The European Food Safety Authority (ESFA) issued a ruling on December 11 declaring aspartame, the artificial sweetener used to make Diet Coke and other zero-calorie products, is safe for consumption. After conducting a thorough study of over 200 different scientific papers examining the question of whether the substance can cause cancer and other health problems, the ESFA determined that it could find no conclusive evidence that aspartame posed a significant threat, according to WebMD.
They're not the only institution to rule the artificial sweetener safe. The American Cancer Society (ACS) also has found that there is no reason to believe that aspartame is less safe than any other food item, considering that it breaks down into three compounds – phenylalanine, methanol, and aspartic acid – that are found in other foods. The lone exceptions that the EFSA, ACS and the U.S. Food and Drug Administration list on their websites are patients with phenylketonuria, who cannot digest phenylalanine.
But these are arguments that we've all heard before. Various medical associations and researchers have all claimed that aspartame is in fact a safe product to consume, but at the same time there continue to be reports that this substance causes substantial neurological disorders and has carcinogenic properties. Whole websites are dedicated to proving that it can be a harmful toxin when consumed in mass quantities.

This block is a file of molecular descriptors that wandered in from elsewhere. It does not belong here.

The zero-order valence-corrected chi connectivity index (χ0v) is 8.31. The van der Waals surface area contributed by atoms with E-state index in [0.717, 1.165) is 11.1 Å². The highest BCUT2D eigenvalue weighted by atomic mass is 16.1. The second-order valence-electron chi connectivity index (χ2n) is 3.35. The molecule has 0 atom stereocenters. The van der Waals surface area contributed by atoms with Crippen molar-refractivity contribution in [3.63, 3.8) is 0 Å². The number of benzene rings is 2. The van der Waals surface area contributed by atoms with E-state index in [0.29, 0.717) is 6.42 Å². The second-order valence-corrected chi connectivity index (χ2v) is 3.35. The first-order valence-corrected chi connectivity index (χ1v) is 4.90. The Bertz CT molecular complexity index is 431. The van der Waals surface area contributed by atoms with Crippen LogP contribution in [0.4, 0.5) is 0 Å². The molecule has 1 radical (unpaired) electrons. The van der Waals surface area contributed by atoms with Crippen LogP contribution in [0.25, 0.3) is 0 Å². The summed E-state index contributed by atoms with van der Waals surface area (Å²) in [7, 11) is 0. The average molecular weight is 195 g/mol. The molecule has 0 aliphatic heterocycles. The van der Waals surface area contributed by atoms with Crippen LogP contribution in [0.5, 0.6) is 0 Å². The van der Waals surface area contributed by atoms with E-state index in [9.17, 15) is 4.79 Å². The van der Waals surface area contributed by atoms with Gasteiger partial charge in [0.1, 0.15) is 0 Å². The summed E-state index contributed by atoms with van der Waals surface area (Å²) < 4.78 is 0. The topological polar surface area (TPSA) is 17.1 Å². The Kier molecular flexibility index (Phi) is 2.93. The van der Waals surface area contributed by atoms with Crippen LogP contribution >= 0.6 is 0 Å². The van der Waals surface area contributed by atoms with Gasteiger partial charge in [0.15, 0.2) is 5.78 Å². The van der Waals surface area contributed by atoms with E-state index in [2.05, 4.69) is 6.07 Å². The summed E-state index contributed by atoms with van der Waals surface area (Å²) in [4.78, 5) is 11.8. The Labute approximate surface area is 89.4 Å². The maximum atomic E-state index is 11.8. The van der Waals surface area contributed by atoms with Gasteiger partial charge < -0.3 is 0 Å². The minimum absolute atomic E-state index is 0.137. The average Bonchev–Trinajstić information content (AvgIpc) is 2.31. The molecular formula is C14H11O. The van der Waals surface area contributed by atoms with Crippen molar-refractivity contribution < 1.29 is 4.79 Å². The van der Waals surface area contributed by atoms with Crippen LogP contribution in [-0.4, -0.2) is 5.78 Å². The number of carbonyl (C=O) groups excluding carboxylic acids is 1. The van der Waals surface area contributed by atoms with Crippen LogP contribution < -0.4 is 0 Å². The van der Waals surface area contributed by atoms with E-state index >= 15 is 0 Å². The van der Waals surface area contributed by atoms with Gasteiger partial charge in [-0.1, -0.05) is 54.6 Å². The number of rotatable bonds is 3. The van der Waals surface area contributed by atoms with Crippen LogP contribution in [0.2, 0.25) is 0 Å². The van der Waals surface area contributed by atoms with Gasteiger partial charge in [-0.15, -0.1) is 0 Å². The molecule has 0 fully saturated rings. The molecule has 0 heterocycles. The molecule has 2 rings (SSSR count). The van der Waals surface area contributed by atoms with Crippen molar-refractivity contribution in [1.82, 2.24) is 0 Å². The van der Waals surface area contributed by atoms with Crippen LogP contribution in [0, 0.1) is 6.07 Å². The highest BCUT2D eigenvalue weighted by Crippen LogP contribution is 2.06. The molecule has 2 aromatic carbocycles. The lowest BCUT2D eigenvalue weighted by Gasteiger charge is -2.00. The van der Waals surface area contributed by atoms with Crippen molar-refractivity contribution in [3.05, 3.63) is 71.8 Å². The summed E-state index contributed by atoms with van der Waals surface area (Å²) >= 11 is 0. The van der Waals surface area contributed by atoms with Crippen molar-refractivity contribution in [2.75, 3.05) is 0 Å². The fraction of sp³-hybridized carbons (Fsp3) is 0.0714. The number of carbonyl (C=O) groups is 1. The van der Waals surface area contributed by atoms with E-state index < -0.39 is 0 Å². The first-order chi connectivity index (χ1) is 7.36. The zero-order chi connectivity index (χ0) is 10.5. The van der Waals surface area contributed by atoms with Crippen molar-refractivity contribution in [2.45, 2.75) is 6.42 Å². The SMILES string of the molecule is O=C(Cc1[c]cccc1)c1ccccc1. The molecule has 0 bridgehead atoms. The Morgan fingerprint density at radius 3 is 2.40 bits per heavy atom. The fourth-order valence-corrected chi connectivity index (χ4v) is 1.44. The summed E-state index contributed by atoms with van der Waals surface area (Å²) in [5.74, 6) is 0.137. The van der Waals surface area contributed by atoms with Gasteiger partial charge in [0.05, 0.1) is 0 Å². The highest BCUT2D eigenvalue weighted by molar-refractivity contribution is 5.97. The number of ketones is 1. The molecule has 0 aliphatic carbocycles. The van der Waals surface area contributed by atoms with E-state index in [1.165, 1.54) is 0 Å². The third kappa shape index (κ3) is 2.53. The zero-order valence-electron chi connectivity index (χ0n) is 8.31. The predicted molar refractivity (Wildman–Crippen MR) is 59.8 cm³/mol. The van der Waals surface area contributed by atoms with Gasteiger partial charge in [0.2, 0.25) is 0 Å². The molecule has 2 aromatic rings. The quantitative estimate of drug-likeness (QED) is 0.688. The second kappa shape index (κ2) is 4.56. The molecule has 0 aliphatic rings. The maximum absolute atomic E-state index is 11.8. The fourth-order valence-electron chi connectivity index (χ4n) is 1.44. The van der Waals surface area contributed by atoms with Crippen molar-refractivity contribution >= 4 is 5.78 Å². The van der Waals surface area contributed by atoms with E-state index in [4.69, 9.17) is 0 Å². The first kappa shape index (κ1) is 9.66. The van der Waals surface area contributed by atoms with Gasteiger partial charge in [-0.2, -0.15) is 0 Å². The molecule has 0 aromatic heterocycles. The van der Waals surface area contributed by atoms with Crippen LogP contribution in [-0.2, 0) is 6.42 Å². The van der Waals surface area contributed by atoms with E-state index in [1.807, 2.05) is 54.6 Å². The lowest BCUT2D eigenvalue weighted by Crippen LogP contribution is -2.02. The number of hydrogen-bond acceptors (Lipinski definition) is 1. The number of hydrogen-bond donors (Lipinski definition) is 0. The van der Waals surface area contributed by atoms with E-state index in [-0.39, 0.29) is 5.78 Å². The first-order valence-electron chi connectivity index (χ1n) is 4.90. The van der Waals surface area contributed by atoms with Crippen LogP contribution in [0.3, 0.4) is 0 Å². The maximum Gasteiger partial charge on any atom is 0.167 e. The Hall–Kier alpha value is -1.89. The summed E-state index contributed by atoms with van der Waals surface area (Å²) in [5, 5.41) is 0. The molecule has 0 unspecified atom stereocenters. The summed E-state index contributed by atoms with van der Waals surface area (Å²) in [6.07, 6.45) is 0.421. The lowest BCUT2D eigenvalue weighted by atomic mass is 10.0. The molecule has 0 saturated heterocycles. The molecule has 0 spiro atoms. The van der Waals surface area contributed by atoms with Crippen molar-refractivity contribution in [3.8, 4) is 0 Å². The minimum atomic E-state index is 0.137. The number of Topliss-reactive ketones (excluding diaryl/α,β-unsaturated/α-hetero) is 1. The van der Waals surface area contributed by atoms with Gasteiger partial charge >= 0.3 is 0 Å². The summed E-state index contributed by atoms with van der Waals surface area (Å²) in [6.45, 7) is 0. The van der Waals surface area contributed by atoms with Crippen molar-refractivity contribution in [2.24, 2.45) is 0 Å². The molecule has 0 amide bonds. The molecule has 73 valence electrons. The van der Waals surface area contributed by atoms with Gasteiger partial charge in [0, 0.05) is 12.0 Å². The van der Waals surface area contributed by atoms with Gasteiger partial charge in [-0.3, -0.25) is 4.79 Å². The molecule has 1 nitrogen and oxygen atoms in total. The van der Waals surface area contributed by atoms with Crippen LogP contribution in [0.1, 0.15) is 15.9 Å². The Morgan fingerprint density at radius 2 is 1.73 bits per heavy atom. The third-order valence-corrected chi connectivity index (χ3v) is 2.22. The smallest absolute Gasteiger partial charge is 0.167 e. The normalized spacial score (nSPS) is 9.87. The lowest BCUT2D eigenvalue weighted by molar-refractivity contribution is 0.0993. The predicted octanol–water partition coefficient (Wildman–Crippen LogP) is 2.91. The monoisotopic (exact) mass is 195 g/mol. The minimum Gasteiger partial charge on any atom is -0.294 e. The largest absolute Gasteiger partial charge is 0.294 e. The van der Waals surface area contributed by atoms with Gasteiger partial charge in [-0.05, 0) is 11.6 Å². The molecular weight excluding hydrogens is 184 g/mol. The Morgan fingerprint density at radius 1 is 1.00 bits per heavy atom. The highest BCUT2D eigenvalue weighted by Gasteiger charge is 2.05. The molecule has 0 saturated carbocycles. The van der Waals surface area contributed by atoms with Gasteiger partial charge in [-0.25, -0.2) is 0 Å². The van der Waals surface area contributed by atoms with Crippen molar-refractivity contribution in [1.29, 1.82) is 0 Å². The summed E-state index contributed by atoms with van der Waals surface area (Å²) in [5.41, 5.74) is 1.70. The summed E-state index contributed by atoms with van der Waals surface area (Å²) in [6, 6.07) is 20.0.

So who is right? It depends largely on where you tend to place scientific authority. There are legitimate concerns among environmentalists and public health advocates that governmental health institutions are corrupted by corporations who want their products to receive the blessing of doctors so that they can be sold as "healthy" items. If you're concerned about the impartiality of studies demonstrating the safety of aspartame, you may want to consider switching to an all-natural substitute like Stevia, which is now available at most grocery stores. Or you can avoid soda entirely and stick with naturally-sweetened foods and beverages.